The second is a children’s book, The Little Duke, by Charlotte M. Yonge, which Rowe also carries home from the fête. In the story young Richard of Normandy becomes the duke when his father is killed. He must learn whom to trust: those who flatter and cajole him or his father’s trusted lieutenants who tell him hard truths. He is betrayed and kidnapped, yet his trials teach him to do what is right; he learns how to be both brave and gentle. Although some of his people are puzzled when he forgives his enemies, they love the little duke for it and support him without fail.

While not didactic, the story is obviously meant to be instructive, with its themes of honor and glory: that maintaining your honor by doing good will bring you glory in war and in the hearts of your countrymen.

Such childish illusions were shattered in the trenches of the Great War, and shattered again for a new generation in the war against fascism that is the setting for Greene’s story. A more nuanced understanding of good and evil is required.

Like Rowe, we are asked to leave behind the comfortable certainties of childhood to navigate this adult world where everyone has secrets and reality is always shifting. As Yonge put it, we must find “the only safe way across the morass, and a very slippery, treacherous, quaking road it was.” The tension that is created between the broken and uncertain present and the sweet simplicity of the past amplifies Rowe’s predicament. And what could be more relevant to the situation we find ourselves in today?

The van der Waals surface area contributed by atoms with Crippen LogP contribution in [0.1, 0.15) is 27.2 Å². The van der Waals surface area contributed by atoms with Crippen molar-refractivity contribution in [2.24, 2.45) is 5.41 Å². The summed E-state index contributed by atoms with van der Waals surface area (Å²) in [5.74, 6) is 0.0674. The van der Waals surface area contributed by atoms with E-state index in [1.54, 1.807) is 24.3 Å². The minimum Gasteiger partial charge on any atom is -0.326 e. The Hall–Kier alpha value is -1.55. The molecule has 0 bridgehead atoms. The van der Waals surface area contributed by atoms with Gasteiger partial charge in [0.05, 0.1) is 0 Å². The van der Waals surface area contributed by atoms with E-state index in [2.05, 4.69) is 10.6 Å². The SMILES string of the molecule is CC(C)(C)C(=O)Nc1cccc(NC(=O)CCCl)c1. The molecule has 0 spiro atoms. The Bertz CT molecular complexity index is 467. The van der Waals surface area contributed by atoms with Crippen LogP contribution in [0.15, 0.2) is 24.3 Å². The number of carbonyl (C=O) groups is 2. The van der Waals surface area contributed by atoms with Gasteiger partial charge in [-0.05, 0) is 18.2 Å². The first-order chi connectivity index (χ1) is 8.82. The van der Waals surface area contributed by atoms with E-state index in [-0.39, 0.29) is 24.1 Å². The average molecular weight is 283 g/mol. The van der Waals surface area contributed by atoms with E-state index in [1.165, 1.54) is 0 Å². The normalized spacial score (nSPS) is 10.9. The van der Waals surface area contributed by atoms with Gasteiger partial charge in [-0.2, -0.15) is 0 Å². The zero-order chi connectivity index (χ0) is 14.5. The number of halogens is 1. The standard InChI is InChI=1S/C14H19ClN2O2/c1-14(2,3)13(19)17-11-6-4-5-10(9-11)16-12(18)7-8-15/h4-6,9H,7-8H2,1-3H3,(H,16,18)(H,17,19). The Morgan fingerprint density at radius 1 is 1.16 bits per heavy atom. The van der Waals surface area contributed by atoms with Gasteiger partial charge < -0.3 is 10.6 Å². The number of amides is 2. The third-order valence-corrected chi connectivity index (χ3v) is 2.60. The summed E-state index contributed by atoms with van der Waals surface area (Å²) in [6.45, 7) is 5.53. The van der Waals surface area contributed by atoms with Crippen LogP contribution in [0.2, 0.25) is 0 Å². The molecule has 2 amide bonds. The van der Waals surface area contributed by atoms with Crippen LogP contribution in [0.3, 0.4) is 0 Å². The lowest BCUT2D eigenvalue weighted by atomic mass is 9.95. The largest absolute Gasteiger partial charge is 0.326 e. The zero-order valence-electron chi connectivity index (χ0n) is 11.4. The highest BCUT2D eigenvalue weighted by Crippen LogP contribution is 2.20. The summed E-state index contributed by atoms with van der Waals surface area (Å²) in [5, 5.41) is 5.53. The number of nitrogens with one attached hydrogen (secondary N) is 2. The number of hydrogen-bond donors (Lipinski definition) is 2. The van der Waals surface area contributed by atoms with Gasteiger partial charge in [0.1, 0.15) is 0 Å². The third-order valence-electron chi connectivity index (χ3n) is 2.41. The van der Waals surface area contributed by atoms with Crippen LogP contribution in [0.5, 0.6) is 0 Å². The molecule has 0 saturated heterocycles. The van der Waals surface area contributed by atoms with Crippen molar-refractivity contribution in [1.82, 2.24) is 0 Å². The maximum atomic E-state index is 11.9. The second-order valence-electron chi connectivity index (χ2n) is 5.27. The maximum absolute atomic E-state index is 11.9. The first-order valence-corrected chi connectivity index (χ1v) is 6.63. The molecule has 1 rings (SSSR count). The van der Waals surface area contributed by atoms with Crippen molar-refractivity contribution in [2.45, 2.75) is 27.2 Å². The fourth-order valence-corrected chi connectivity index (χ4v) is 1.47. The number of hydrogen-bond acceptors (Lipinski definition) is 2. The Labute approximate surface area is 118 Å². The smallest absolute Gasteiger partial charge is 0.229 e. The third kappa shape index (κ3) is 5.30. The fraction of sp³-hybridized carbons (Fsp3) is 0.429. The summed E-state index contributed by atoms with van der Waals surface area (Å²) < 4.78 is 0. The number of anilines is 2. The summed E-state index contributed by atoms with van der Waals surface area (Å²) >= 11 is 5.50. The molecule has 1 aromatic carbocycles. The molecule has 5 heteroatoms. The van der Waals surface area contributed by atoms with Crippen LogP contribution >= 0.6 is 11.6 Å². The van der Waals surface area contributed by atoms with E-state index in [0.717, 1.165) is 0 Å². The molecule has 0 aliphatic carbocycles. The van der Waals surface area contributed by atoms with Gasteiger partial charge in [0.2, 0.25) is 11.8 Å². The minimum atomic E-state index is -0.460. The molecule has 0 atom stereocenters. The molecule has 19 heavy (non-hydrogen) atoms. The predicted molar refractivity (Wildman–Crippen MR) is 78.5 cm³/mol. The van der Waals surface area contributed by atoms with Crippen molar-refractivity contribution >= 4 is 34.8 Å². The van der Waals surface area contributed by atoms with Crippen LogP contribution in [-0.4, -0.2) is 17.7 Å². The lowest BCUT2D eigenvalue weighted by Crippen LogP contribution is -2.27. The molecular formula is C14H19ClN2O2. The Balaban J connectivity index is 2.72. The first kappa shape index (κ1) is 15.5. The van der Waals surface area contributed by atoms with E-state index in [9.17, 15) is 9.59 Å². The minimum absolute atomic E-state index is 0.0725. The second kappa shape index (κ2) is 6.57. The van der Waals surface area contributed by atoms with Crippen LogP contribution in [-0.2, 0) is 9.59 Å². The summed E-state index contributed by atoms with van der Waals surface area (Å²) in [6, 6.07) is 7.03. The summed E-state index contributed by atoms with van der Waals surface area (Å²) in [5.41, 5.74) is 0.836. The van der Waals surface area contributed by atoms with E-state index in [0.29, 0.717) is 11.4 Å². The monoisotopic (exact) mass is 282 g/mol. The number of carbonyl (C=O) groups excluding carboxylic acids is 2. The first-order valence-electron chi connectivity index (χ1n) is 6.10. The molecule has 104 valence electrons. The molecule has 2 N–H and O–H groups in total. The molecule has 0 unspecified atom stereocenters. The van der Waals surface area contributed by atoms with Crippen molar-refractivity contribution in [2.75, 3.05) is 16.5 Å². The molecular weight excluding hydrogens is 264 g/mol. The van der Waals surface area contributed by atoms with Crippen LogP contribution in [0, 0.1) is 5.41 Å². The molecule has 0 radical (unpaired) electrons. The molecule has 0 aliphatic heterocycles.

Also relevant is the title, which refers to one way Germans are said to control the fifth columnists working against England in the war. They come up with something on them, forgive it, and then control them with the threat of blackmail. As one character explains, “‘They formed, you know, a kind of Ministry of Fear—with the most efficient under-secretaries. It isn’t only that they get a hold on certain people. It’s the general atmosphere they spread, so that you can’t depend on a soul.’”

These days it is hard not to look around and wonder who is being paid or blackmailed, if the people in power are taking orders from our enemies and selling out their country. Amid threats and firings and lies, we must stand up to the Ministry of Fear that threatens our fragile covenant.

Have you read anything by Graham Greene? He was one of the most popular novelists of the 20th century. Do you find his work relevant to today’s world?

Fear of the Dark, by Walter Mosely